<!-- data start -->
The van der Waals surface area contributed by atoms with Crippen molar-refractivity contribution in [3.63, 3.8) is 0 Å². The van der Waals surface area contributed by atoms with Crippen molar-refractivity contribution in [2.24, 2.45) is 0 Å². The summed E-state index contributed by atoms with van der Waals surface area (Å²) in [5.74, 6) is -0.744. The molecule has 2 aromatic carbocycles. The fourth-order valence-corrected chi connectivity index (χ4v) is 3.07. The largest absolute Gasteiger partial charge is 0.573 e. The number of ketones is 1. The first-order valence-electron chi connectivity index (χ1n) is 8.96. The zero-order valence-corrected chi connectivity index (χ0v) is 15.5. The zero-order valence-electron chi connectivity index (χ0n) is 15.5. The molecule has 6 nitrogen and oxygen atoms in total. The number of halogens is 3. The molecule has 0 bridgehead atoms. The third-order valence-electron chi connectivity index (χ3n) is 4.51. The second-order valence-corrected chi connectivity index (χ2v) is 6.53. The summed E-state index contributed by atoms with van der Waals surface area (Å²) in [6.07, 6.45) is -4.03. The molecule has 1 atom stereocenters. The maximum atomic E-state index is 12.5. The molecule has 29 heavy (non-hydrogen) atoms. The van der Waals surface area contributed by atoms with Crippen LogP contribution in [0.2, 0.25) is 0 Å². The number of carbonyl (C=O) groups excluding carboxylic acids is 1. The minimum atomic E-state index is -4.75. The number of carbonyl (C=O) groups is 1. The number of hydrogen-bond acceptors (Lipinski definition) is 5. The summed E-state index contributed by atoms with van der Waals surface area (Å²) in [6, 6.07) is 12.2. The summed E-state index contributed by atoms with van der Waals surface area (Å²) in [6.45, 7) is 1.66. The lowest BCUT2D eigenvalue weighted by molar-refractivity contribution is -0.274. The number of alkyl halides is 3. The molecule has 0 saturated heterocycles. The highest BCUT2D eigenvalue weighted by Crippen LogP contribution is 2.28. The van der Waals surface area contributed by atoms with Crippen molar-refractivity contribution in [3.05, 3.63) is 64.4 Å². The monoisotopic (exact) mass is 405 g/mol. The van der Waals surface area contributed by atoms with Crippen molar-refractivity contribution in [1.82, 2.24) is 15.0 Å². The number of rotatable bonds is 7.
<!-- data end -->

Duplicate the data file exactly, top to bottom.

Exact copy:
The van der Waals surface area contributed by atoms with Crippen molar-refractivity contribution in [3.63, 3.8) is 0 Å². The van der Waals surface area contributed by atoms with Crippen molar-refractivity contribution in [2.24, 2.45) is 0 Å². The summed E-state index contributed by atoms with van der Waals surface area (Å²) in [5.74, 6) is -0.744. The molecule has 2 aromatic carbocycles. The fourth-order valence-corrected chi connectivity index (χ4v) is 3.07. The largest absolute Gasteiger partial charge is 0.573 e. The number of ketones is 1. The first-order valence-electron chi connectivity index (χ1n) is 8.96. The zero-order valence-corrected chi connectivity index (χ0v) is 15.5. The zero-order valence-electron chi connectivity index (χ0n) is 15.5. The molecule has 6 nitrogen and oxygen atoms in total. The number of halogens is 3. The molecule has 0 bridgehead atoms. The third-order valence-electron chi connectivity index (χ3n) is 4.51. The second-order valence-corrected chi connectivity index (χ2v) is 6.53. The summed E-state index contributed by atoms with van der Waals surface area (Å²) in [6.07, 6.45) is -4.03. The molecule has 1 atom stereocenters. The maximum atomic E-state index is 12.5. The molecule has 29 heavy (non-hydrogen) atoms. The van der Waals surface area contributed by atoms with Crippen LogP contribution in [0.2, 0.25) is 0 Å². The number of carbonyl (C=O) groups excluding carboxylic acids is 1. The minimum atomic E-state index is -4.75. The number of carbonyl (C=O) groups is 1. The number of hydrogen-bond acceptors (Lipinski definition) is 5. The summed E-state index contributed by atoms with van der Waals surface area (Å²) in [6, 6.07) is 12.2. The summed E-state index contributed by atoms with van der Waals surface area (Å²) in [6.45, 7) is 1.66. The lowest BCUT2D eigenvalue weighted by molar-refractivity contribution is -0.274. The number of alkyl halides is 3. The molecule has 0 saturated heterocycles. The highest BCUT2D eigenvalue weighted by Crippen LogP contribution is 2.28. The van der Waals surface area contributed by atoms with Crippen molar-refractivity contribution in [3.05, 3.63) is 64.4 Å². The monoisotopic (exact) mass is 405 g/mol. The van der Waals surface area contributed by atoms with Crippen molar-refractivity contribution in [1.82, 2.24) is 15.0 Å². The number of rotatable bonds is 7.